“Some people talk as if net inward migration is rising. In fact, it is falling – down from 237,000 in 2007, to 163,000 in 2008, to provisional figures of 147,000 last year.”
Gordon Brown, podcast on immigration, 26 March, 2010
Cathy Newman checks it out
As you’d expect from a former chancellor, Gordon Brown is very fond of using figures to get his political arguments across. But as we found out just over a week ago he’s developed an alarming tendency to get his figures wrong.
So when he used a Downing Street podcast to make claims about immigration numbers, it was time to call in the team.
Brown said in a podcast today that net inward migration (the number of people coming to the UK minus the number of people leaving) had fallen. According to the PM, the figures fell from 237,000 in 2007 to 163,000 in 2008 to 147,000 last year.
But he was drawing his numbers from two different sets of statistics.
The first two figures are the confirmed long-term international migration figures for 2007 and 2008 (although incidentally, he appears to have slipped with the first number – the published National Statistics figure is actually 233,000). We don’t yet have a comparable figure for 2009.
So Brown instead took a figure from the International Passenger Survey (IPS). This is used to compile the long-term international migration figures – but it tends to be smaller because it excludes asylum seekers and people who overstay their original visas.
If the prime minister wanted to be accurate he should have compared the 2009 IPS figure to the 2007/8 IPS figures. They are 219,000 (year ended Dec 2007), 129,000 (year ended Dec 2008), 147,000 (year ended June 2009).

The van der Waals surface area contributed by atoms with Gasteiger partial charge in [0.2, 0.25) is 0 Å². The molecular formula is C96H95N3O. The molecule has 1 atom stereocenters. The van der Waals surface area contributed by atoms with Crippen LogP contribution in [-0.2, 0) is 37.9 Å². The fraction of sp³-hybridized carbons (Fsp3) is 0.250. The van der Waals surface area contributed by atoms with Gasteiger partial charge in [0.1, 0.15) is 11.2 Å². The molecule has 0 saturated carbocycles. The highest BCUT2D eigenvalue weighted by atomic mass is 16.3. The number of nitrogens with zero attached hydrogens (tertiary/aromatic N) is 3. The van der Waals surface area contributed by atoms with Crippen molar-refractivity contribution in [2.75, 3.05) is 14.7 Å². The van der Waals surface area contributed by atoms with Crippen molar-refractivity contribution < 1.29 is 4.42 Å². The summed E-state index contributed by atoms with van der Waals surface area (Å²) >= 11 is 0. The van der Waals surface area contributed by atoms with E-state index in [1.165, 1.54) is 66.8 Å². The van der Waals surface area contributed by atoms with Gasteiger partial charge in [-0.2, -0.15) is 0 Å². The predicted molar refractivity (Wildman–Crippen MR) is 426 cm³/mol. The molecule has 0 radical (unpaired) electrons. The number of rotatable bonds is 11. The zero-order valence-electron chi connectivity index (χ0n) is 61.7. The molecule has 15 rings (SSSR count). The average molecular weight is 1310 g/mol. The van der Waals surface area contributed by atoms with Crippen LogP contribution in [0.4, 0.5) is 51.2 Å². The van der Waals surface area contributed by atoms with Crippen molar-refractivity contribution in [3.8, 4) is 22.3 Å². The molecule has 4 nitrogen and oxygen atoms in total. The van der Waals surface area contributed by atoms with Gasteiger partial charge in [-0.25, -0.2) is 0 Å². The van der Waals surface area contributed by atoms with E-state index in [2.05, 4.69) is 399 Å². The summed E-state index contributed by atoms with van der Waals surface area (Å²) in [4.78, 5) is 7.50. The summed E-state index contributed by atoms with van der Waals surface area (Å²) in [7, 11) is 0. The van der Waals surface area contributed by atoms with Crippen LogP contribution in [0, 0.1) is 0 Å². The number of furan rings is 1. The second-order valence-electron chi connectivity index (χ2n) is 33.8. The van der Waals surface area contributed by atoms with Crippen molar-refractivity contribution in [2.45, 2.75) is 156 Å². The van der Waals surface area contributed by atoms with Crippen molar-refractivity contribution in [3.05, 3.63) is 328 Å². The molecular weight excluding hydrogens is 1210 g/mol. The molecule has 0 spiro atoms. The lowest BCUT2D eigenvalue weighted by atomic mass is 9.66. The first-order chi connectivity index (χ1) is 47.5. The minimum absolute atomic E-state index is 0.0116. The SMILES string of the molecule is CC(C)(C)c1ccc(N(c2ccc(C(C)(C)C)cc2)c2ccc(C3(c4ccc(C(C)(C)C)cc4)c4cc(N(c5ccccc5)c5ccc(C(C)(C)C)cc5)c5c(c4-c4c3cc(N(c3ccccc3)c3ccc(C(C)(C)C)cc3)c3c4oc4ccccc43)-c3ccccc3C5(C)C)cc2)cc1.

The sharp-eyed amongst you will see that there’s another reason to be cautious. The 2009 figure he quotes relates to the year up to June 2009. The 2007 and 2008 figures are for the year ending December.
It’s bad statistical practice to mix up time periods in this way because you leave yourself open to seasonal fluctuations in behaviour.
Stats watchdog the UK Statistics Authority is now looking at the figures, but could not comment on whether it would investigate further at time of writing.
A Downing Street spokesman said: “The immigration figures mentioned are published ONS figures. The prime minister was clear that the 147,000 figure was provisional.”
Cathy Newman’s verdict
Gordon Brown has done it again. The statistics he used for 2009 are an under-estimate, because they don’t include all migrants. The figures he used for 2007 and 2008, however, do.
So he’s misled the public by comparing the most flattering data for the latest year with the most unflattering data in the previous years.
The full year figures for 2009 aren’t yet available, so until we see them, we won’t know for certain if the prime minister’s claim that immigration is falling is true or not.
But he doesn’t have the figures to make that claim either. And in the meantime, the statistics we do have so far show that after falling in 2008, immigration is on the way up in 2009.